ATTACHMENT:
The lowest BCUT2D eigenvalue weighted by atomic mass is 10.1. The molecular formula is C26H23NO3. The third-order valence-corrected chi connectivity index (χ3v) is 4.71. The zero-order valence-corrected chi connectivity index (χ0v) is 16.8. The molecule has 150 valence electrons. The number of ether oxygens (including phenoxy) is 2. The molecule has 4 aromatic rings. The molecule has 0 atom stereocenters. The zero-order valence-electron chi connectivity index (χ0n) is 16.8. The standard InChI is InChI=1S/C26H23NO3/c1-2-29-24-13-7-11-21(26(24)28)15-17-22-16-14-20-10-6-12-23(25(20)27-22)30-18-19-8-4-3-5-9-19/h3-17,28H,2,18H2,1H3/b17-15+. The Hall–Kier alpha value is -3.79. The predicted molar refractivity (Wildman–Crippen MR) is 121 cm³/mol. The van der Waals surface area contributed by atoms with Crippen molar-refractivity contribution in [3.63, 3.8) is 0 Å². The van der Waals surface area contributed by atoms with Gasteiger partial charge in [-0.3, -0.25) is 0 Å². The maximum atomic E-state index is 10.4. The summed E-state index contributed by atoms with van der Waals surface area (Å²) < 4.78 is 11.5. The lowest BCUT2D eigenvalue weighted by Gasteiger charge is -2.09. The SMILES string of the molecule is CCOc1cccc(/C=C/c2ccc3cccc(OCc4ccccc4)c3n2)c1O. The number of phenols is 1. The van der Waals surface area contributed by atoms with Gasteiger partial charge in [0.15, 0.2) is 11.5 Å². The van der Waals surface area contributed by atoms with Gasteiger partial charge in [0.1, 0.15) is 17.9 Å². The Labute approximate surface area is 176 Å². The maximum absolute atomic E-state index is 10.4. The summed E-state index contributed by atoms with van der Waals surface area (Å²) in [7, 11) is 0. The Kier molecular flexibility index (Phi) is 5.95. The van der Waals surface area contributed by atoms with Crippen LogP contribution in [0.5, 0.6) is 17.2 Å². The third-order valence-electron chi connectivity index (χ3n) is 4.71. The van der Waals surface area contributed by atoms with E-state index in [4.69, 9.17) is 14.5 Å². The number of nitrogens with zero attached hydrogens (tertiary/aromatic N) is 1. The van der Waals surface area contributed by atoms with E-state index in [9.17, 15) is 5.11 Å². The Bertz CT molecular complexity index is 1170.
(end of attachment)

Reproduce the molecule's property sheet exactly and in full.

The lowest BCUT2D eigenvalue weighted by atomic mass is 10.1. The molecular formula is C26H23NO3. The third-order valence-corrected chi connectivity index (χ3v) is 4.71. The zero-order valence-corrected chi connectivity index (χ0v) is 16.8. The molecule has 150 valence electrons. The number of ether oxygens (including phenoxy) is 2. The molecule has 4 aromatic rings. The molecule has 0 atom stereocenters. The zero-order valence-electron chi connectivity index (χ0n) is 16.8. The standard InChI is InChI=1S/C26H23NO3/c1-2-29-24-13-7-11-21(26(24)28)15-17-22-16-14-20-10-6-12-23(25(20)27-22)30-18-19-8-4-3-5-9-19/h3-17,28H,2,18H2,1H3/b17-15+. The Hall–Kier alpha value is -3.79. The predicted molar refractivity (Wildman–Crippen MR) is 121 cm³/mol. The van der Waals surface area contributed by atoms with Crippen molar-refractivity contribution in [3.63, 3.8) is 0 Å². The van der Waals surface area contributed by atoms with Gasteiger partial charge in [-0.3, -0.25) is 0 Å². The maximum atomic E-state index is 10.4. The summed E-state index contributed by atoms with van der Waals surface area (Å²) < 4.78 is 11.5. The lowest BCUT2D eigenvalue weighted by Gasteiger charge is -2.09. The SMILES string of the molecule is CCOc1cccc(/C=C/c2ccc3cccc(OCc4ccccc4)c3n2)c1O. The number of phenols is 1. The van der Waals surface area contributed by atoms with Gasteiger partial charge in [0.15, 0.2) is 11.5 Å². The van der Waals surface area contributed by atoms with Gasteiger partial charge in [0.1, 0.15) is 17.9 Å². The Labute approximate surface area is 176 Å². The maximum absolute atomic E-state index is 10.4. The summed E-state index contributed by atoms with van der Waals surface area (Å²) in [7, 11) is 0. The Kier molecular flexibility index (Phi) is 5.95. The van der Waals surface area contributed by atoms with Crippen LogP contribution in [0.5, 0.6) is 17.2 Å². The third-order valence-electron chi connectivity index (χ3n) is 4.71. The van der Waals surface area contributed by atoms with E-state index in [4.69, 9.17) is 14.5 Å². The number of nitrogens with zero attached hydrogens (tertiary/aromatic N) is 1. The van der Waals surface area contributed by atoms with E-state index in [9.17, 15) is 5.11 Å². The Bertz CT molecular complexity index is 1170.